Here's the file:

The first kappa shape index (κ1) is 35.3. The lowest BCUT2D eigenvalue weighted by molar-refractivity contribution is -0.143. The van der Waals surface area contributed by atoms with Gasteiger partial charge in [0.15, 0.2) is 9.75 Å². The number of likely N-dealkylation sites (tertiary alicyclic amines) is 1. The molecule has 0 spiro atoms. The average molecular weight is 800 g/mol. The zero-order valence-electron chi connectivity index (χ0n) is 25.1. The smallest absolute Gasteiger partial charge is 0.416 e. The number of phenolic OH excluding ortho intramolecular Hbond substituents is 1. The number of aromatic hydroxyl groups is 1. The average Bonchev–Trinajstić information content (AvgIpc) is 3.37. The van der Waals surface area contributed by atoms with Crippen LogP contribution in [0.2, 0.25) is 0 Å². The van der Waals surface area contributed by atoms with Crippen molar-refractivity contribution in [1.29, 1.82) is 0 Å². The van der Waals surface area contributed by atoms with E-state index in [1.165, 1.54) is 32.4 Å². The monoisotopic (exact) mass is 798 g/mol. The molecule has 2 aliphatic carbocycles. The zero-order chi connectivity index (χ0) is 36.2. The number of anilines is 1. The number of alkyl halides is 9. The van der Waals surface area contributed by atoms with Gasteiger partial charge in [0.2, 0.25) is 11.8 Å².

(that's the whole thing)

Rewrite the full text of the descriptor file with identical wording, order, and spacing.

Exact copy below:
The first kappa shape index (κ1) is 35.3. The lowest BCUT2D eigenvalue weighted by molar-refractivity contribution is -0.143. The van der Waals surface area contributed by atoms with Gasteiger partial charge in [0.15, 0.2) is 9.75 Å². The number of likely N-dealkylation sites (tertiary alicyclic amines) is 1. The molecule has 0 spiro atoms. The average molecular weight is 800 g/mol. The zero-order valence-electron chi connectivity index (χ0n) is 25.1. The smallest absolute Gasteiger partial charge is 0.416 e. The number of phenolic OH excluding ortho intramolecular Hbond substituents is 1. The number of aromatic hydroxyl groups is 1. The average Bonchev–Trinajstić information content (AvgIpc) is 3.37. The van der Waals surface area contributed by atoms with Crippen LogP contribution in [0.2, 0.25) is 0 Å². The van der Waals surface area contributed by atoms with Crippen molar-refractivity contribution in [1.29, 1.82) is 0 Å². The van der Waals surface area contributed by atoms with E-state index in [1.165, 1.54) is 32.4 Å². The monoisotopic (exact) mass is 798 g/mol. The molecule has 2 aliphatic carbocycles. The zero-order chi connectivity index (χ0) is 36.2. The number of anilines is 1. The number of alkyl halides is 9. The van der Waals surface area contributed by atoms with Gasteiger partial charge in [0.2, 0.25) is 11.8 Å².